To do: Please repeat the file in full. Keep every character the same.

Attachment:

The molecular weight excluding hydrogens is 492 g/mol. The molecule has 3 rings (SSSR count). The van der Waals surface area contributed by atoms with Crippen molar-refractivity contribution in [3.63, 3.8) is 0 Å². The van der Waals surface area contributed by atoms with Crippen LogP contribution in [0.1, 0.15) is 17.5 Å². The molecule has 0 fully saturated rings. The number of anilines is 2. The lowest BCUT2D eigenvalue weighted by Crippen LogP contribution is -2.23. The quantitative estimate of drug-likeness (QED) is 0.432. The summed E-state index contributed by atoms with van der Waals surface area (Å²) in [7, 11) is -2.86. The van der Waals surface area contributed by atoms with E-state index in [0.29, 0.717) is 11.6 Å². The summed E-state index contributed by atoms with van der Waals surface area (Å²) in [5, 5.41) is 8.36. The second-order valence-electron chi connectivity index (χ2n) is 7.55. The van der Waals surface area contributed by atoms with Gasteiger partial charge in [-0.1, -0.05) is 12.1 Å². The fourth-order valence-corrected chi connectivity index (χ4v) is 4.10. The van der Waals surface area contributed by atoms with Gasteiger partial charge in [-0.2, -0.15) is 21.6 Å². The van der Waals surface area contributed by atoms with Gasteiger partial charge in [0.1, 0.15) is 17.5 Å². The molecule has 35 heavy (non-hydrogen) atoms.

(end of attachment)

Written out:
The molecular weight excluding hydrogens is 492 g/mol. The molecule has 3 rings (SSSR count). The van der Waals surface area contributed by atoms with Crippen molar-refractivity contribution in [3.63, 3.8) is 0 Å². The van der Waals surface area contributed by atoms with Crippen LogP contribution in [0.1, 0.15) is 17.5 Å². The molecule has 0 fully saturated rings. The number of anilines is 2. The lowest BCUT2D eigenvalue weighted by Crippen LogP contribution is -2.23. The quantitative estimate of drug-likeness (QED) is 0.432. The summed E-state index contributed by atoms with van der Waals surface area (Å²) in [7, 11) is -2.86. The van der Waals surface area contributed by atoms with E-state index in [0.29, 0.717) is 11.6 Å². The summed E-state index contributed by atoms with van der Waals surface area (Å²) in [5, 5.41) is 8.36. The second-order valence-electron chi connectivity index (χ2n) is 7.55. The van der Waals surface area contributed by atoms with Gasteiger partial charge in [-0.1, -0.05) is 12.1 Å². The fourth-order valence-corrected chi connectivity index (χ4v) is 4.10. The van der Waals surface area contributed by atoms with Gasteiger partial charge in [-0.2, -0.15) is 21.6 Å². The van der Waals surface area contributed by atoms with Gasteiger partial charge in [0.1, 0.15) is 17.5 Å². The molecule has 35 heavy (non-hydrogen) atoms.